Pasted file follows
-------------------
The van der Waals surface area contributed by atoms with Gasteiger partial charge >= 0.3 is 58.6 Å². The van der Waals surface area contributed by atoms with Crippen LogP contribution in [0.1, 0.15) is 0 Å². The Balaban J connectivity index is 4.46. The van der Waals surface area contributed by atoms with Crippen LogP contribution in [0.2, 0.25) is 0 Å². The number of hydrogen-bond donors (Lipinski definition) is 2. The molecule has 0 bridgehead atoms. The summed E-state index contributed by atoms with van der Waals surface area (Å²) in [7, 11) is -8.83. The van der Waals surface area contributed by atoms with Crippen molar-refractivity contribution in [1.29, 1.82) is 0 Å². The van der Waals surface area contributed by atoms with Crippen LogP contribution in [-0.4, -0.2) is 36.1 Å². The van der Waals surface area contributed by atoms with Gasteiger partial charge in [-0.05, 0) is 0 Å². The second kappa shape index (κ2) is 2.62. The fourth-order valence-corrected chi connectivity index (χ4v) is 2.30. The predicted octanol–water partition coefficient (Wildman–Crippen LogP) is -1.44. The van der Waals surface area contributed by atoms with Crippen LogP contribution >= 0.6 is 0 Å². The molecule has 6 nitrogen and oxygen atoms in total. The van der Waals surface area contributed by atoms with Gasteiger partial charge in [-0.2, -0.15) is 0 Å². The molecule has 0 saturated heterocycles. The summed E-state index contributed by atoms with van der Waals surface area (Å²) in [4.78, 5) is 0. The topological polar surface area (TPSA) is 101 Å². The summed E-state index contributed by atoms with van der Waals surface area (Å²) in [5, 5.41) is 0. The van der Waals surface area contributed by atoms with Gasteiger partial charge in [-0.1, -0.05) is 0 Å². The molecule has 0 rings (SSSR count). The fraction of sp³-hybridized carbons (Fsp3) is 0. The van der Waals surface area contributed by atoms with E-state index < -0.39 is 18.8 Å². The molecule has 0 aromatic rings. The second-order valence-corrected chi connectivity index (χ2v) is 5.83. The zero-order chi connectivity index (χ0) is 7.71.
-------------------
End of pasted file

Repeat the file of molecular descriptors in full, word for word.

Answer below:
The van der Waals surface area contributed by atoms with Gasteiger partial charge >= 0.3 is 58.6 Å². The van der Waals surface area contributed by atoms with Crippen LogP contribution in [0.1, 0.15) is 0 Å². The Balaban J connectivity index is 4.46. The van der Waals surface area contributed by atoms with Crippen LogP contribution in [0.2, 0.25) is 0 Å². The number of hydrogen-bond donors (Lipinski definition) is 2. The molecule has 0 bridgehead atoms. The summed E-state index contributed by atoms with van der Waals surface area (Å²) in [7, 11) is -8.83. The van der Waals surface area contributed by atoms with Crippen molar-refractivity contribution in [1.29, 1.82) is 0 Å². The van der Waals surface area contributed by atoms with Crippen LogP contribution in [-0.4, -0.2) is 36.1 Å². The van der Waals surface area contributed by atoms with Gasteiger partial charge in [-0.05, 0) is 0 Å². The second kappa shape index (κ2) is 2.62. The fourth-order valence-corrected chi connectivity index (χ4v) is 2.30. The predicted octanol–water partition coefficient (Wildman–Crippen LogP) is -1.44. The van der Waals surface area contributed by atoms with Crippen LogP contribution >= 0.6 is 0 Å². The molecule has 6 nitrogen and oxygen atoms in total. The van der Waals surface area contributed by atoms with Gasteiger partial charge in [-0.2, -0.15) is 0 Å². The molecule has 0 saturated heterocycles. The summed E-state index contributed by atoms with van der Waals surface area (Å²) in [4.78, 5) is 0. The topological polar surface area (TPSA) is 101 Å². The summed E-state index contributed by atoms with van der Waals surface area (Å²) in [5, 5.41) is 0. The van der Waals surface area contributed by atoms with Gasteiger partial charge in [-0.1, -0.05) is 0 Å². The molecule has 0 rings (SSSR count). The fraction of sp³-hybridized carbons (Fsp3) is 0. The van der Waals surface area contributed by atoms with E-state index < -0.39 is 18.8 Å². The molecule has 0 aromatic rings. The second-order valence-corrected chi connectivity index (χ2v) is 5.83. The zero-order chi connectivity index (χ0) is 7.71.